Menchukhawa, who was one of Dölpopa’s fourteen major disciples, studied extensively as a youth at Sakya and other monasteries. While he was studying at Sakya, the goddess Vajravarahi appeared to him in a dream and urged him to meet Dölpopa. Menchukhawa then received countless teachings from Dölpopa and some of his other major disciples. In later life Menchukhawa mostly lived and taught in Central Tibet, spreading the Jonang view and the teachings of the Kalacakra tradition. Menchukhawa was born in Kyishö Tölung (skyid shod stod lung) in Central Tibet. Up to the age of eight years he studied Tibetan opera, art, sculpture, and reading and writing. When he was thirteen years old he went to Sangpu (gsang phu) Monastery, where he received ordination as a novice monk. He studied epistemology, the vehicle of the perfections, and the monastic code in various monasteries in Central Tibet. Then Menchukhawa traveled to the great monastery of Sakya (sa skya) in Tsang, where he studied subjects such as grammar, poetics, epistemology, abhidharma, the monastic code, and the Hevajra Tantra under the master Jikmey Drakpa (‘jigs med grags pa). He remained there for five years. During that time the Sakya master Jamyang Zhitokpa (‘jam dbyangs bzhi thog pa) invited the Dharma lord Dölpopa to teach at Sakya. The evening before Dölpopa’s arrival, Menchukhawa had a dream of the tantric goddess Vajravarahi (rdo rje phag mo), who spoke to him: An emanation of the Kalki, the glorious Jonangpa, the omniscient being who has been your master through many lifetimes, is coming tomorrow. My son, Lodrö Gyaltsen Pal, you must receive Dharma from him! Early the next morning about 10,000 men on horseback gathered, along with thousands of monks who lined the road holding incense, victory banners, and musical instruments. They welcomed the Dharma lord Dölpopa to Sakya, inviting him to the Genden Temple (dga’ ldan gyi lha khang). Menchukhawa then received countless profound teachings from Dölpopa, including the Kalacakra initiation, many Indian scriptures of the Kalacakra cycle, the Bodhisattva Trilogy, about a dozen different traditions of the six-branch yoga, and gained special experience and realization from the practice of these teachings. He also received many explanations of the perfection of wisdom literature, madhyamaka philosophy, Severance (gcod), and the transmission of the Doha (do ha) instructions. At the age of forty-eight, Menchukhawa received profound teachings from Dölpopa’s major disciple Kunpang Chödrak Palsang (kun spangs chos grags dpal bzang, 1283?–1363?), such as the Hevajra initiation, the teachings of the Path with the Result (lam ‘bras), the Tantra Trilogy of Hevajra, and the great Vimalaprabha commentary to the Kalacakra Tantra. He also requested the Bodhisattva Trilogy and many other teachings from Dölpopa’s major disciple Jonang Lotsawa Lodrö Pal (jo nang lo tsA wa blo gros dpal, 1299–1354). Menchukhawa then studied with Dölpopa’s major disciple Choley Namgyal (phyogs las rnam rgyal, 1306–1386), especially receiving many initiations from different traditions of Guhyasamaja and Cakrasamvara. In 1358 he also traveled with Choley Namgyal to Central Tibet, and, as they were returning to Tsang, Menchukhawa was offered the hermitage of Menchu (sman chu). Choley Namgyal convinced him to accept the offer and stay in Central Tibet to teach. One evening during a period when he was focused primarily on meditation practice, Menchukhawa had a dream of the buddha Maitreya on a white lion, surrounded by the sixteen arhats, and heard him speak the Five Treatises of Maitreya. The next morning the blowing of a conch shell was heard, and Dölpopa’s major disciple Sasang Mati Panchen (sa bzang ma ti paN chen, 12941376) arrived riding a white hybrid yak-cow, accompanied by sixteen monks. Menchukhawa thought this was an exceptional omen in accordance with his dream and felt that Mati Panchen was Maitreya himself. At Menchukhawa’s insistence, Mati Panchen stayed at Menchu hermitage for one month and taught the Five Treatises of Maiteya and many other subjects, such as the Five Stages (rim lnga) of the Guhyasamaja and of the Cakrasamvara traditions. In 1369 the great Sakya master Lama Dampa Sönam Gyaltsen (bla ma dam pa bsod nams rgyal mtshan, 1312–1375) came to teach at Nyetang (snye thang) monastery in Central Tibet. On that occasion some adherents to a nihilistic view (chad lta) proclaimed that there was no emptiness beyond an emptiness of self-nature (rang stong) and maintained that ultimate reality was an absolute void (gshis lugs la cang med). Menchukhawa arrived at Nyetang and, citing authentic scriptures as witnesses, debated with them for seven days in a great display of scriptural knowledge and reasoning, destroying all their bravado. At the end of these discussions, Lama Dampa, the master Tashi Senge (bkra shis seng ge), Yakde Panchen (g.yag sde paN chen nam mkha’ bsod nams, 12991378), and other great experts were delighted and bestowed many gifts upon Menchukhawa. In 1370 Menchukhawa traveled to Babrim (‘bab rim), where he gave many teachings such as the Vimalaprabha. In 1371 he returned to the hermitage of Menchu, and also taught at the Kagyu monastery of Drigung (‘bri gung) and other monasteries in Central Tibet. In 1378 he heard that his friend Choley Namgyal (phyogs las rnam rgyal, 1306–1386), who was a major disciple of the Dharma lord Dölpopa, was again visiting Central Tibet. They met at Nyetang monastery and, at Choley Namgyal’s insistence, Menchukhawa taught in depth about Buddhist philosophical tenets. Wonderful events occurred when Menchukhawa passed away in Menchu hermitage, and there were marvelous signs during the cremation and many special relics manifested in his bones. This summary of Menchukhawa’s life is based on the work of the Jonang abbot Gyalwa Josang Palsangpo (rgyal ba jo bzang dpal bzang po): Brilliant Marvels: Abbreviated Biographies of the Great Omniscient Dharma Lord, the Spiritual Father, and His Fourteen Spiritual Sons. Chos kyi rje kun mkhyen chen po yab sras bco lnga’i rnam thar nye bar bsdus pa ngo mtshar rab gsal, 605–611. This text is included in the ‘Dzam thang dbu can edition of Dölpopa’s Gsung ‘bum, vol. 1: 559–629. The same work has also been published in Jangsem Gyalwa Yeshe (byang sems rgyal ba ye shes), Biographies of the Masters in the Lineage of the Jonangpa Tradition of Glorious Kalacakra. Dpal ldan dus kyi ‘khor lo jo nang pa’i lugs kyi bla ma brgyud pa’i rnam thar, 143–209. Beijing: Mi rigs dpe skrun khang, 2004. The following work was also used: Ngawang Losang Drakpa (ngag dbang blo gros grags pa). Moonlamp Illuminating the Glorious Jonangpa Dharma Tradition. Dpal ldan jo nang pa’i chos ‘byung rgyal ba’i chos tshul gsal byed zla ba’i sgron me, 35. Koko Nor: Krung go’i bod kyi shes rig dpe skrun khang, 1992.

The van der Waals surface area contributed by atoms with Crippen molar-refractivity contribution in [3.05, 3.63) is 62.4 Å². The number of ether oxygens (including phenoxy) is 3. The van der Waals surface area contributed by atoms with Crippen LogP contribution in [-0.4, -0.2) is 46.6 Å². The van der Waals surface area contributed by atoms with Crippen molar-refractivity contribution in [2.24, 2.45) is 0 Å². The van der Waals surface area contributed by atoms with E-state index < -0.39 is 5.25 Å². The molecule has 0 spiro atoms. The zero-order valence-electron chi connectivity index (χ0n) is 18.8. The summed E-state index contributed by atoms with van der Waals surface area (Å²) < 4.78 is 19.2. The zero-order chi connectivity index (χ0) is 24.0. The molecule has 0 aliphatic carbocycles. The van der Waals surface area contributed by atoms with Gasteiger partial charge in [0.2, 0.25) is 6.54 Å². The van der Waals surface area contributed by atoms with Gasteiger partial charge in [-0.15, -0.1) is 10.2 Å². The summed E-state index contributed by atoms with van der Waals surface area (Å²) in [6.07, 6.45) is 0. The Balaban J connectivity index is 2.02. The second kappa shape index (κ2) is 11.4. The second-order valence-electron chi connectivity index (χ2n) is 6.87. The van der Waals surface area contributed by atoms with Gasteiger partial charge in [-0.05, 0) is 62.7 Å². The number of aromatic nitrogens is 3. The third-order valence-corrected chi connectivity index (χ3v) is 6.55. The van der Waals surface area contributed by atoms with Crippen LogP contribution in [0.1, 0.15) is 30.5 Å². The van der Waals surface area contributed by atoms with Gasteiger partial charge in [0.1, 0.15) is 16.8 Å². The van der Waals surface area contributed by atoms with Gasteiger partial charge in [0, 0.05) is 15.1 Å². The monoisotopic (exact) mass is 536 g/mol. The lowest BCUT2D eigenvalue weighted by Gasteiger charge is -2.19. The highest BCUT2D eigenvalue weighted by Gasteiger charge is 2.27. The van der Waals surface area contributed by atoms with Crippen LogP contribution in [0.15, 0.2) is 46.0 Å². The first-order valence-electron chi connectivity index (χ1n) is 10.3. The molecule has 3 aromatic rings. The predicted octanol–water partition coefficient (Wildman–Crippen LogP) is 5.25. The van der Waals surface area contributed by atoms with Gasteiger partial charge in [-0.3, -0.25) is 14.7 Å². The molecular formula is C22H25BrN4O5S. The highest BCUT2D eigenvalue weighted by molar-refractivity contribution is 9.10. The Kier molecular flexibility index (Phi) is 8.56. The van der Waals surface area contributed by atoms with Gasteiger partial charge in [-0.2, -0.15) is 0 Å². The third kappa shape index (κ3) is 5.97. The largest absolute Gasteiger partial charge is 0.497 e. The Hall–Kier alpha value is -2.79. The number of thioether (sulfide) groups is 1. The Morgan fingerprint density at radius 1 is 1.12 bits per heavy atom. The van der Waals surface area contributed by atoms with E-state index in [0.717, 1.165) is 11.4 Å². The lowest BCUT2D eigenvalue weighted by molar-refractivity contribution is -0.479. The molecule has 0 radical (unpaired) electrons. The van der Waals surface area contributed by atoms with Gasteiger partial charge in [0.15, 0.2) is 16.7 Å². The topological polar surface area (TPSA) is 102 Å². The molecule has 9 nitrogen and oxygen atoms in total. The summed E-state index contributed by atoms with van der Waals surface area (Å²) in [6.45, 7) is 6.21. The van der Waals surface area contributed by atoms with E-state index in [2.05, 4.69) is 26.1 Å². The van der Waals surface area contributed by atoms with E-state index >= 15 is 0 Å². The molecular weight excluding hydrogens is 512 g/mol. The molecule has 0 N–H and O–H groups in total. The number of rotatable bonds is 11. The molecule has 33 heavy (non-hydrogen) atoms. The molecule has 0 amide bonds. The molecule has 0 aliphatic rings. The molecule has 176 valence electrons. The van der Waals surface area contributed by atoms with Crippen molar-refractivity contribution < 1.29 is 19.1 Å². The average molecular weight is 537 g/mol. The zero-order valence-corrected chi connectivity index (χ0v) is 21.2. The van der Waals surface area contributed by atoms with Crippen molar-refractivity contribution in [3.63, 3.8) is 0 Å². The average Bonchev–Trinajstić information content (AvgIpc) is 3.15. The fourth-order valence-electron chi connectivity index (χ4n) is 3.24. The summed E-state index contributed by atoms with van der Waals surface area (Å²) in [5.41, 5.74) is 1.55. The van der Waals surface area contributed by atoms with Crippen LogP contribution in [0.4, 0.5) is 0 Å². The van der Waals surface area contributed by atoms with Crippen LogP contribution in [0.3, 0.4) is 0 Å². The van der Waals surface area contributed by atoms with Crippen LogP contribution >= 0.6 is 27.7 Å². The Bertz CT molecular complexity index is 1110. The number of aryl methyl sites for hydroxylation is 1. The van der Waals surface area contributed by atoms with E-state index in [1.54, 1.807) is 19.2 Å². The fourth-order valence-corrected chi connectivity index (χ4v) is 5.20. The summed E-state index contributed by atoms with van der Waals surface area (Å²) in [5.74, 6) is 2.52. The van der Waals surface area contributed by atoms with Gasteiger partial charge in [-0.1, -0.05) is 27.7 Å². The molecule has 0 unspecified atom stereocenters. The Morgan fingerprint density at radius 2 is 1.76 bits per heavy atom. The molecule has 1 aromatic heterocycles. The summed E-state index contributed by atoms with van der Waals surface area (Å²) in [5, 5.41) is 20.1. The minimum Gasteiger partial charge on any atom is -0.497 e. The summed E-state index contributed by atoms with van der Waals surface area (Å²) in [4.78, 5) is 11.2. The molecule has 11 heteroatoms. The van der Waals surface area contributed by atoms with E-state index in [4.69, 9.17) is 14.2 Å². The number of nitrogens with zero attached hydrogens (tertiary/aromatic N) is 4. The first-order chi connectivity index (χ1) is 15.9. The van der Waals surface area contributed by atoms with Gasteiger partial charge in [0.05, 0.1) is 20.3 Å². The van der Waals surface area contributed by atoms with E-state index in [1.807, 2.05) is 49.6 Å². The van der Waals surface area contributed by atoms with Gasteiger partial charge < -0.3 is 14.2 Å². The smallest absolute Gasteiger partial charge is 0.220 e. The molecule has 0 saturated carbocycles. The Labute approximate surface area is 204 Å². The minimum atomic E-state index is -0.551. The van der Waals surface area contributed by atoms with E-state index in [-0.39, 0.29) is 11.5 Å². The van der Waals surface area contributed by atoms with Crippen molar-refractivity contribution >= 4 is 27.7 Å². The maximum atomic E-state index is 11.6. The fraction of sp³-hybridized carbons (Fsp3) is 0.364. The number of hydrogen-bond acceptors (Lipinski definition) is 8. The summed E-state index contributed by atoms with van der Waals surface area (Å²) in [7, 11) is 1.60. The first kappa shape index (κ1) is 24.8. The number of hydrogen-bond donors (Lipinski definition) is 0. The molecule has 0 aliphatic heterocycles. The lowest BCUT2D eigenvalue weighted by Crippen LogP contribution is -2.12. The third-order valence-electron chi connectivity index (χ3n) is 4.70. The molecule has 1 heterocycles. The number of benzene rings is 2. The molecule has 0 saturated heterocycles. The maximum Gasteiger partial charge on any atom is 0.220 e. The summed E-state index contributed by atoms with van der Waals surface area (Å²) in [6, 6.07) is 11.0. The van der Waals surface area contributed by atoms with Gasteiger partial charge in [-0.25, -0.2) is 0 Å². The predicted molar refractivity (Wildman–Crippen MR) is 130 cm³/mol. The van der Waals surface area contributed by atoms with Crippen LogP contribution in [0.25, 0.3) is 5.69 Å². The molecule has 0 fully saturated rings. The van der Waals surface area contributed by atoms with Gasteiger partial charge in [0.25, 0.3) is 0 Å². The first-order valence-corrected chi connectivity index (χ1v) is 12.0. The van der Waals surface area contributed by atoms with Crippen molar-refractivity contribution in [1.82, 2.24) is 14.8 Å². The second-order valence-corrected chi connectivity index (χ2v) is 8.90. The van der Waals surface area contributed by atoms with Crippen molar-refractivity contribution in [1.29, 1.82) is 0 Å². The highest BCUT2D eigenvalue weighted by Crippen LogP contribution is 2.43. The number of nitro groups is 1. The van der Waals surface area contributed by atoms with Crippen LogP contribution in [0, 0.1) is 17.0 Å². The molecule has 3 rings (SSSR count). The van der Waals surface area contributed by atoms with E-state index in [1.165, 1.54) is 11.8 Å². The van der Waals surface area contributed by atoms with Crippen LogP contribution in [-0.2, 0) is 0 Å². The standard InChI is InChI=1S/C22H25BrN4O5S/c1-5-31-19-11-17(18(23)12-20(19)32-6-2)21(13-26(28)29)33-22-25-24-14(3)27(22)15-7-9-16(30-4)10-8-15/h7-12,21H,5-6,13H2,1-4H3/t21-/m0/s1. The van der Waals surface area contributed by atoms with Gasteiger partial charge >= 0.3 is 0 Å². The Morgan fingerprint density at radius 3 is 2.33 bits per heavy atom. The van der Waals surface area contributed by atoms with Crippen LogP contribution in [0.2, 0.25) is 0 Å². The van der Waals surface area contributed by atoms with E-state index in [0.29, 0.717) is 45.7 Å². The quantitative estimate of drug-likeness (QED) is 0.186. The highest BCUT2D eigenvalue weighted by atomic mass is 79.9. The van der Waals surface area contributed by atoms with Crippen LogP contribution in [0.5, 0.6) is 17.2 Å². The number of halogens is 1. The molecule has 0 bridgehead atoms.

Period: Early Masters (13th–16th)